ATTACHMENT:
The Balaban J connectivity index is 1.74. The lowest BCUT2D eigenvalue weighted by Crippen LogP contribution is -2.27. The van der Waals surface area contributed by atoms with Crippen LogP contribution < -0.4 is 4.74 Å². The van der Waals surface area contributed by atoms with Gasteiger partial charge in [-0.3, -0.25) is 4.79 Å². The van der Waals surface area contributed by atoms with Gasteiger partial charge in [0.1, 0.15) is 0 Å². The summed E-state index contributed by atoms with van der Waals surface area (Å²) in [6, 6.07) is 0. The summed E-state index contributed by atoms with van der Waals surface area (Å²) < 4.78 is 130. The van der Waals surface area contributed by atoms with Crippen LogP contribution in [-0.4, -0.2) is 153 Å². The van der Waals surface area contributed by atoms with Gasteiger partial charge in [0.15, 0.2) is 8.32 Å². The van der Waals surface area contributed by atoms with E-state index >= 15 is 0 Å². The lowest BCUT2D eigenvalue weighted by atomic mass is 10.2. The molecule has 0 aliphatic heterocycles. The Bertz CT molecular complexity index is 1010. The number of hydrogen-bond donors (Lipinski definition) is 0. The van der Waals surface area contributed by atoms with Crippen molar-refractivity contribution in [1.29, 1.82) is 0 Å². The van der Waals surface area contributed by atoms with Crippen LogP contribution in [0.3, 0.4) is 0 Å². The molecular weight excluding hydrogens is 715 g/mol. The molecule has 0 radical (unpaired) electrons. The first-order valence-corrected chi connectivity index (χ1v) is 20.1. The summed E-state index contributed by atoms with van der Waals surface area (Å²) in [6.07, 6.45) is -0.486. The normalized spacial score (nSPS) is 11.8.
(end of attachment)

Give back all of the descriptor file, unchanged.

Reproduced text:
The Balaban J connectivity index is 1.74. The lowest BCUT2D eigenvalue weighted by Crippen LogP contribution is -2.27. The van der Waals surface area contributed by atoms with Crippen LogP contribution < -0.4 is 4.74 Å². The van der Waals surface area contributed by atoms with Gasteiger partial charge in [-0.3, -0.25) is 4.79 Å². The van der Waals surface area contributed by atoms with Gasteiger partial charge in [0.1, 0.15) is 0 Å². The summed E-state index contributed by atoms with van der Waals surface area (Å²) in [6, 6.07) is 0. The summed E-state index contributed by atoms with van der Waals surface area (Å²) < 4.78 is 130. The van der Waals surface area contributed by atoms with Crippen LogP contribution in [-0.4, -0.2) is 153 Å². The van der Waals surface area contributed by atoms with Gasteiger partial charge in [0.15, 0.2) is 8.32 Å². The van der Waals surface area contributed by atoms with E-state index >= 15 is 0 Å². The lowest BCUT2D eigenvalue weighted by atomic mass is 10.2. The molecule has 0 aliphatic heterocycles. The Bertz CT molecular complexity index is 1010. The number of hydrogen-bond donors (Lipinski definition) is 0. The van der Waals surface area contributed by atoms with Crippen molar-refractivity contribution in [1.29, 1.82) is 0 Å². The van der Waals surface area contributed by atoms with Crippen LogP contribution in [0.3, 0.4) is 0 Å². The molecular weight excluding hydrogens is 715 g/mol. The molecule has 0 radical (unpaired) electrons. The first-order valence-corrected chi connectivity index (χ1v) is 20.1. The summed E-state index contributed by atoms with van der Waals surface area (Å²) in [6.07, 6.45) is -0.486. The normalized spacial score (nSPS) is 11.8.